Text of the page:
Estrogens exert pleiotropic effects on reproductive traits, which include differentiation and activation of reproductive behaviors and the control of the secretion of gonadotropins. Estrogens also ... [more ▼]

Estrogens exert pleiotropic effects on reproductive traits, which include differentiation and activation of reproductive behaviors and the control of the secretion of gonadotropins. Estrogens also profoundly affect non-reproductive traits, such as cognition and neuroprotection. These effects are usually attributed to nuclear receptor binding and subsequent regulation of target gene transcription. Estrogens also affect neuronal activity and cell-signaling pathways via faster, membrane-initiated events. How these two types of actions that operate in distinct timescales interact in the control of complex behavioral responses is poorly understood. Here, we show that the central administration of estradiol rapidly increases the expression of sexual motivation, as assessed by several measures of sexual motivation produced in response to the visual presentation of a female but not sexual performance in male Japanese quail. This effect is mimicked by membrane-impermeable analogs of estradiol, indicating that it is initiated at the cell membrane. Conversely, blocking the action of estrogens or their synthesis by a single intracerebroventricular injection of estrogen receptor antagonists or aromatase inhibitors, respectively, decreases sexual motivation within minutes without affecting performance. The same steroid has thus evolved complementary mechanisms to regulate different behavioral components (motivation vs performance) in distinct temporal domains (long- vs short-term) so that diverse reproductive activities can be properly coordinated to improve reproductive fitness. Given the pleiotropic effects exerted by estrogens, other responses controlled by these steroids might also depend on a slow genomic regulation of neuronal plasticity underlying behavioral activation and an acute control of motivation to engage in behavior. [less ▲]

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See detailRapid control of reproductive behaviour by locally synthesised oestrogens: focus on aromatase.
Cornil, Charlotte ULg; Seredynski, Aurore ULg; de Bournonville, Catherine ULg et al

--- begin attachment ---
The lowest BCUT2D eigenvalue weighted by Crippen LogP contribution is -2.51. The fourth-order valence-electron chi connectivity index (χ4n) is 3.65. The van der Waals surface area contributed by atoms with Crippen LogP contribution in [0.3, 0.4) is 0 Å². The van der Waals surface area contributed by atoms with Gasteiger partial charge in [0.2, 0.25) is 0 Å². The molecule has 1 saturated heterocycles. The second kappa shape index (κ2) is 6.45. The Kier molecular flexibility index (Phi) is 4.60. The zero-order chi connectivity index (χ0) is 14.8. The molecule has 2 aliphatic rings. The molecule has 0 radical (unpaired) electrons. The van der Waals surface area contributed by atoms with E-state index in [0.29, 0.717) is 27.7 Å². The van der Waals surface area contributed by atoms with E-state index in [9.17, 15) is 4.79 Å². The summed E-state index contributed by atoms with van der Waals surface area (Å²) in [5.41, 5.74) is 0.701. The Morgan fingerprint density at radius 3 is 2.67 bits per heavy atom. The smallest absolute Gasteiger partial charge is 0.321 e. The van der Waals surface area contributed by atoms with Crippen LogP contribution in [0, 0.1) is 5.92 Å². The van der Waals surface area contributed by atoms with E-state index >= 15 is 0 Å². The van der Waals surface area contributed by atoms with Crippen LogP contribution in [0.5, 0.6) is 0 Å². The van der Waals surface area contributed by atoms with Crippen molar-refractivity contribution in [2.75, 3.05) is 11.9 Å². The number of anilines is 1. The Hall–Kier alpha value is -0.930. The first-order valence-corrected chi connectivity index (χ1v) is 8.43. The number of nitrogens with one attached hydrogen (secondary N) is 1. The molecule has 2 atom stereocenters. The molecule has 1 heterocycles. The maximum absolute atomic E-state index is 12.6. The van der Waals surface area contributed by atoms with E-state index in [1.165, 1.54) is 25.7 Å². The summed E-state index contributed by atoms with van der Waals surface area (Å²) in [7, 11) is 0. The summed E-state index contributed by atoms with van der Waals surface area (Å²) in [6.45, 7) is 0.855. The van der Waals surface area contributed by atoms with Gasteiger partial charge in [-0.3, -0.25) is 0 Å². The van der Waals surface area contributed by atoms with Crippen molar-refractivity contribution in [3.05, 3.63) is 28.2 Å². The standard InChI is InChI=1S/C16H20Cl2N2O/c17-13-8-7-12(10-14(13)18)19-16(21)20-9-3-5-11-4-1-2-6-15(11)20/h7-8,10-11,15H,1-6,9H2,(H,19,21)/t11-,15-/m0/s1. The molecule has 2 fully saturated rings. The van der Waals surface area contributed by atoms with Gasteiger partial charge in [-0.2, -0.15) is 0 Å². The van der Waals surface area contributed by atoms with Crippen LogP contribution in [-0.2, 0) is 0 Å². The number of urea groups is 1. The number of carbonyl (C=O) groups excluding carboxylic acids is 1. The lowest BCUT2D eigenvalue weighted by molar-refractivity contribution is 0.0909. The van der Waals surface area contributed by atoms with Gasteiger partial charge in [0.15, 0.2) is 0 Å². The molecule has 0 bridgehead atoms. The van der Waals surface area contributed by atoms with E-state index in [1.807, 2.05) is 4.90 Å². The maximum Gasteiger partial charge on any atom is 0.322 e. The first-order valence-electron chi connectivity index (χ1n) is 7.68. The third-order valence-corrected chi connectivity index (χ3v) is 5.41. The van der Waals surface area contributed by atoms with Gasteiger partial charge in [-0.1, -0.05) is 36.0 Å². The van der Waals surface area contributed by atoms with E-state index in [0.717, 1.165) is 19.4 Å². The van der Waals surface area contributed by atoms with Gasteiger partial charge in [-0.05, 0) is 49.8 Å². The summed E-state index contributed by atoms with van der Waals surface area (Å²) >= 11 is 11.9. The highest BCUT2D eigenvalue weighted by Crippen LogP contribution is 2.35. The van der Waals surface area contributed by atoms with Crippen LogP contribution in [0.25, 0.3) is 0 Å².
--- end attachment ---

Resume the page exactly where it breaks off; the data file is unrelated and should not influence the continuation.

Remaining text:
in Journal of Neuroendocrinology (2013), 25(11), 1070-8

Oestrogens activate nucleus- and membrane-initiated signalling. Nucleus-initiated events control a wide array of physiological and behavioural responses. These effects generally take place within ... [more ▼]

Oestrogens activate nucleus- and membrane-initiated signalling. Nucleus-initiated events control a wide array of physiological and behavioural responses. These effects generally take place within relatively long periods of time (several hours to days). By contrast, membrane-initiated signalling affects a multitude of cellular functions in a much shorter timeframe (seconds to minutes). However, much less is known about their functional significance. Furthermore, the origin of the oestrogens able to trigger these acute effects is rarely examined. Finally, these two distinct types of oestrogenic actions have often been studied independently such that we do not exactly know how they cooperate to control the same response. The present review presents a synthesis of recent work carried out in our laboratory that aimed to address these issues in the context of the study of male sexual behaviour in Japanese quail, which is a considered as a suitable species for tackling these issues. The first section presents data indicating that 17b-oestradiol, or its membrane impermeable analogues, acutely enhances measures of male sexual motivation but does not affect copulatory behaviour. These effects depend on the activation of membrane-initiated events and local oestrogen production. The second part of this review discusses the regulation of brain oestrogen synthesis through post-translational modifications of the enzyme aromatase. Initially discovered in vitro, these rapid and reversible enzymatic modulations occur in vivo following variations in the social and environment context and therefore provide a mechanism of acute regulation of local oestrogen provision with a spatial and time resolution compatible with the rapid effects observed on male sexual behaviour. Finally, we discuss how these distinct modes of oestrogenic action (membrane- versus nucleus-initiated) acting in different time frames (short- versus long-term) interact to control different components (motivation versus performance) of the same behavioural response and improve reproductive fitness. [less ▲]